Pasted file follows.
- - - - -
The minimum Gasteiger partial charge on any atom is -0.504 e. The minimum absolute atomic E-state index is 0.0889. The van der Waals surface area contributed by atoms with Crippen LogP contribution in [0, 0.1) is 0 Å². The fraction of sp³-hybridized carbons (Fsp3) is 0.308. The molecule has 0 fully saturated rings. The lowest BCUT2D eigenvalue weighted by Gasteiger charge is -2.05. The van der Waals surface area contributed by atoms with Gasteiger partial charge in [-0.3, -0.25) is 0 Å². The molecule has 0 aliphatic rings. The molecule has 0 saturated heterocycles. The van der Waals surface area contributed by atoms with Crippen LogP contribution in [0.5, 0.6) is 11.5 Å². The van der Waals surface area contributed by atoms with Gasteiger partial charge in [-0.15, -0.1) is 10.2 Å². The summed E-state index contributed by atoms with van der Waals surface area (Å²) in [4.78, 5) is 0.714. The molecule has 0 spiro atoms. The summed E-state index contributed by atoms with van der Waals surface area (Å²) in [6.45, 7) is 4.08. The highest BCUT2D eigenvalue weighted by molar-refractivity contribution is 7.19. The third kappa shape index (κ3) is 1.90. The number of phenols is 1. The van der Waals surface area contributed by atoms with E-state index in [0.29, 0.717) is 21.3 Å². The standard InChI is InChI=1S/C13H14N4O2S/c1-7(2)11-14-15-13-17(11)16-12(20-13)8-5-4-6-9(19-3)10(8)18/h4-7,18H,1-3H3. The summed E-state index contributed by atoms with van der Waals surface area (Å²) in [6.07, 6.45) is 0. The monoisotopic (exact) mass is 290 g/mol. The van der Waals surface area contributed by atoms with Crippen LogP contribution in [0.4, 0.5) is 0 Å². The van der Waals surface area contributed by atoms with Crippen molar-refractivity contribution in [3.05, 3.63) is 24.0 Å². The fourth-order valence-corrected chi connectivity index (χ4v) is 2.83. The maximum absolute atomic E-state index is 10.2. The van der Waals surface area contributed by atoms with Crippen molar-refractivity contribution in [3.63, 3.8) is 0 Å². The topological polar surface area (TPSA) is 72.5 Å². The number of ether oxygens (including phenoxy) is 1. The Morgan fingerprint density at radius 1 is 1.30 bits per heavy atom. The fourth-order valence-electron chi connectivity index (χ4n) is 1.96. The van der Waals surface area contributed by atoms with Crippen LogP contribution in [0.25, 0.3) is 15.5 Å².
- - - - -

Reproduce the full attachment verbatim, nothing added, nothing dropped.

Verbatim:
The minimum Gasteiger partial charge on any atom is -0.504 e. The minimum absolute atomic E-state index is 0.0889. The van der Waals surface area contributed by atoms with Crippen LogP contribution in [0, 0.1) is 0 Å². The fraction of sp³-hybridized carbons (Fsp3) is 0.308. The molecule has 0 fully saturated rings. The lowest BCUT2D eigenvalue weighted by Gasteiger charge is -2.05. The van der Waals surface area contributed by atoms with Gasteiger partial charge in [-0.3, -0.25) is 0 Å². The molecule has 0 aliphatic rings. The molecule has 0 saturated heterocycles. The van der Waals surface area contributed by atoms with Crippen LogP contribution in [0.5, 0.6) is 11.5 Å². The van der Waals surface area contributed by atoms with Gasteiger partial charge in [-0.15, -0.1) is 10.2 Å². The summed E-state index contributed by atoms with van der Waals surface area (Å²) in [4.78, 5) is 0.714. The molecule has 0 spiro atoms. The summed E-state index contributed by atoms with van der Waals surface area (Å²) in [6.45, 7) is 4.08. The highest BCUT2D eigenvalue weighted by molar-refractivity contribution is 7.19. The third kappa shape index (κ3) is 1.90. The number of phenols is 1. The van der Waals surface area contributed by atoms with E-state index in [0.29, 0.717) is 21.3 Å². The standard InChI is InChI=1S/C13H14N4O2S/c1-7(2)11-14-15-13-17(11)16-12(20-13)8-5-4-6-9(19-3)10(8)18/h4-7,18H,1-3H3. The summed E-state index contributed by atoms with van der Waals surface area (Å²) in [6.07, 6.45) is 0. The monoisotopic (exact) mass is 290 g/mol. The van der Waals surface area contributed by atoms with Crippen LogP contribution in [0.4, 0.5) is 0 Å². The van der Waals surface area contributed by atoms with Crippen molar-refractivity contribution in [3.05, 3.63) is 24.0 Å². The fourth-order valence-corrected chi connectivity index (χ4v) is 2.83. The maximum absolute atomic E-state index is 10.2. The van der Waals surface area contributed by atoms with Crippen molar-refractivity contribution in [3.63, 3.8) is 0 Å². The topological polar surface area (TPSA) is 72.5 Å². The number of ether oxygens (including phenoxy) is 1. The Morgan fingerprint density at radius 1 is 1.30 bits per heavy atom. The fourth-order valence-electron chi connectivity index (χ4n) is 1.96. The van der Waals surface area contributed by atoms with Crippen LogP contribution in [0.25, 0.3) is 15.5 Å².